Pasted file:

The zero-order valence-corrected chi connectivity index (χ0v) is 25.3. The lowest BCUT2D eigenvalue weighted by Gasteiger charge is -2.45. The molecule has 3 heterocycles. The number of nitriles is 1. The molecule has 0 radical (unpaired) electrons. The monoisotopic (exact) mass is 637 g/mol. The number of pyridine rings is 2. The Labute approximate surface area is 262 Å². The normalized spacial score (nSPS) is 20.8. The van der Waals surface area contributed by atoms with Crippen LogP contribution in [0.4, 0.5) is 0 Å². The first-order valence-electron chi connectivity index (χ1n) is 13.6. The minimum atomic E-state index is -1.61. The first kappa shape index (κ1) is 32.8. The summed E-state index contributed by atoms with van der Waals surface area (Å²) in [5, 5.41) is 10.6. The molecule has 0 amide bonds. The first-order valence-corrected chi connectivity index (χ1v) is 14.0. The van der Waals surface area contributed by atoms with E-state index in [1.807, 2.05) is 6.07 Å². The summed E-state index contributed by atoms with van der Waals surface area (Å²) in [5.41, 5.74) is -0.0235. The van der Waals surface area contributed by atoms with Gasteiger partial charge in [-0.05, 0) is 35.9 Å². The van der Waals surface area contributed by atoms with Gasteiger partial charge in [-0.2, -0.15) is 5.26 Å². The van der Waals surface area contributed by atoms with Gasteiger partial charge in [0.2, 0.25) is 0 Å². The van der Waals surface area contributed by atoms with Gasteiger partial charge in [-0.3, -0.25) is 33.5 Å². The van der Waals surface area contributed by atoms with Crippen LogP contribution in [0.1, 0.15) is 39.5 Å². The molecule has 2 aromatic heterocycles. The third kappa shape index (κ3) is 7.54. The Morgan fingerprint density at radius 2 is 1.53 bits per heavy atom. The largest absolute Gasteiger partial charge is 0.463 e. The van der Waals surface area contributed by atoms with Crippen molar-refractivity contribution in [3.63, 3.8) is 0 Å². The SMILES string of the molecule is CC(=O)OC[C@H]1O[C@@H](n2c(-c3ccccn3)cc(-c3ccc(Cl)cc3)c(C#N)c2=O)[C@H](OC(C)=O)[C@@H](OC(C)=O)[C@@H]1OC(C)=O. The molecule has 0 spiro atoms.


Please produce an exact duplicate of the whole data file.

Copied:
The zero-order valence-corrected chi connectivity index (χ0v) is 25.3. The lowest BCUT2D eigenvalue weighted by Gasteiger charge is -2.45. The molecule has 3 heterocycles. The number of nitriles is 1. The molecule has 0 radical (unpaired) electrons. The monoisotopic (exact) mass is 637 g/mol. The number of pyridine rings is 2. The Labute approximate surface area is 262 Å². The normalized spacial score (nSPS) is 20.8. The van der Waals surface area contributed by atoms with Crippen LogP contribution in [0.4, 0.5) is 0 Å². The first-order valence-electron chi connectivity index (χ1n) is 13.6. The minimum atomic E-state index is -1.61. The first kappa shape index (κ1) is 32.8. The summed E-state index contributed by atoms with van der Waals surface area (Å²) in [5, 5.41) is 10.6. The molecule has 0 amide bonds. The first-order valence-corrected chi connectivity index (χ1v) is 14.0. The van der Waals surface area contributed by atoms with E-state index in [1.807, 2.05) is 6.07 Å². The summed E-state index contributed by atoms with van der Waals surface area (Å²) in [5.41, 5.74) is -0.0235. The van der Waals surface area contributed by atoms with Gasteiger partial charge in [-0.05, 0) is 35.9 Å². The van der Waals surface area contributed by atoms with Gasteiger partial charge in [-0.2, -0.15) is 5.26 Å². The van der Waals surface area contributed by atoms with Gasteiger partial charge in [0.2, 0.25) is 0 Å². The van der Waals surface area contributed by atoms with Gasteiger partial charge in [-0.3, -0.25) is 33.5 Å². The van der Waals surface area contributed by atoms with Crippen LogP contribution in [0.1, 0.15) is 39.5 Å². The molecule has 2 aromatic heterocycles. The third kappa shape index (κ3) is 7.54. The Morgan fingerprint density at radius 2 is 1.53 bits per heavy atom. The largest absolute Gasteiger partial charge is 0.463 e. The van der Waals surface area contributed by atoms with Crippen molar-refractivity contribution in [3.63, 3.8) is 0 Å². The SMILES string of the molecule is CC(=O)OC[C@H]1O[C@@H](n2c(-c3ccccn3)cc(-c3ccc(Cl)cc3)c(C#N)c2=O)[C@H](OC(C)=O)[C@@H](OC(C)=O)[C@@H]1OC(C)=O. The molecule has 0 spiro atoms.